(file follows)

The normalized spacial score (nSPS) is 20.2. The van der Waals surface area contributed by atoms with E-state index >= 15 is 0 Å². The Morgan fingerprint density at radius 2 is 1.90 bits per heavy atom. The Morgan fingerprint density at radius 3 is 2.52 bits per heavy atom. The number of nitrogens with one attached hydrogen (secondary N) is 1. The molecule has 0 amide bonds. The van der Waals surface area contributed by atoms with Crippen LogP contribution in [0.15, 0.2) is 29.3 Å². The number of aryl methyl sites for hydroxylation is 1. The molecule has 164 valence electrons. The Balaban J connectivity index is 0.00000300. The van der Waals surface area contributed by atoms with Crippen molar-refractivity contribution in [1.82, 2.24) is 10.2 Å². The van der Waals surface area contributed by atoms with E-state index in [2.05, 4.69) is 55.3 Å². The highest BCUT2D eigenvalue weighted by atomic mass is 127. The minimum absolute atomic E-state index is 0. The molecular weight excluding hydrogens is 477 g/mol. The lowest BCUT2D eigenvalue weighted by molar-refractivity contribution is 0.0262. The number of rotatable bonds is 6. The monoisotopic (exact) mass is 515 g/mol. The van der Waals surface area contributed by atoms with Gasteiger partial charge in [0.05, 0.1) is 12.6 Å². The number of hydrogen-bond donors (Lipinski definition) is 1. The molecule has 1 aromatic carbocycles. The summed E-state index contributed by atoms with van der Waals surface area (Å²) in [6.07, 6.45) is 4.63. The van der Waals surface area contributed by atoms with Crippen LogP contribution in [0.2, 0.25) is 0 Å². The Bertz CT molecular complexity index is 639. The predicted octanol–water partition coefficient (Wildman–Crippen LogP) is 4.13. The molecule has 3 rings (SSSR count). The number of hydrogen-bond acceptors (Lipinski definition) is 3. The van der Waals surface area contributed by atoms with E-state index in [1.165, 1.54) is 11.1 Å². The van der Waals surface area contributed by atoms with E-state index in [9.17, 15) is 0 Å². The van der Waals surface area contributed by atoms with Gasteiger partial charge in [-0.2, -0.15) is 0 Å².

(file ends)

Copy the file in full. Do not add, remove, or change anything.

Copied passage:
The normalized spacial score (nSPS) is 20.2. The van der Waals surface area contributed by atoms with E-state index >= 15 is 0 Å². The Morgan fingerprint density at radius 2 is 1.90 bits per heavy atom. The Morgan fingerprint density at radius 3 is 2.52 bits per heavy atom. The number of nitrogens with one attached hydrogen (secondary N) is 1. The molecule has 0 amide bonds. The van der Waals surface area contributed by atoms with Crippen LogP contribution in [0.15, 0.2) is 29.3 Å². The number of aryl methyl sites for hydroxylation is 1. The molecule has 164 valence electrons. The Balaban J connectivity index is 0.00000300. The van der Waals surface area contributed by atoms with Crippen molar-refractivity contribution in [1.82, 2.24) is 10.2 Å². The van der Waals surface area contributed by atoms with E-state index in [2.05, 4.69) is 55.3 Å². The highest BCUT2D eigenvalue weighted by atomic mass is 127. The minimum absolute atomic E-state index is 0. The molecular weight excluding hydrogens is 477 g/mol. The lowest BCUT2D eigenvalue weighted by molar-refractivity contribution is 0.0262. The number of rotatable bonds is 6. The monoisotopic (exact) mass is 515 g/mol. The van der Waals surface area contributed by atoms with Gasteiger partial charge in [0.05, 0.1) is 12.6 Å². The number of hydrogen-bond donors (Lipinski definition) is 1. The molecule has 1 aromatic carbocycles. The summed E-state index contributed by atoms with van der Waals surface area (Å²) in [6.07, 6.45) is 4.63. The van der Waals surface area contributed by atoms with Crippen LogP contribution in [0.2, 0.25) is 0 Å². The Bertz CT molecular complexity index is 639. The predicted octanol–water partition coefficient (Wildman–Crippen LogP) is 4.13. The molecule has 3 rings (SSSR count). The number of hydrogen-bond acceptors (Lipinski definition) is 3. The van der Waals surface area contributed by atoms with E-state index in [1.165, 1.54) is 11.1 Å². The van der Waals surface area contributed by atoms with E-state index in [9.17, 15) is 0 Å². The van der Waals surface area contributed by atoms with Gasteiger partial charge in [-0.2, -0.15) is 0 Å².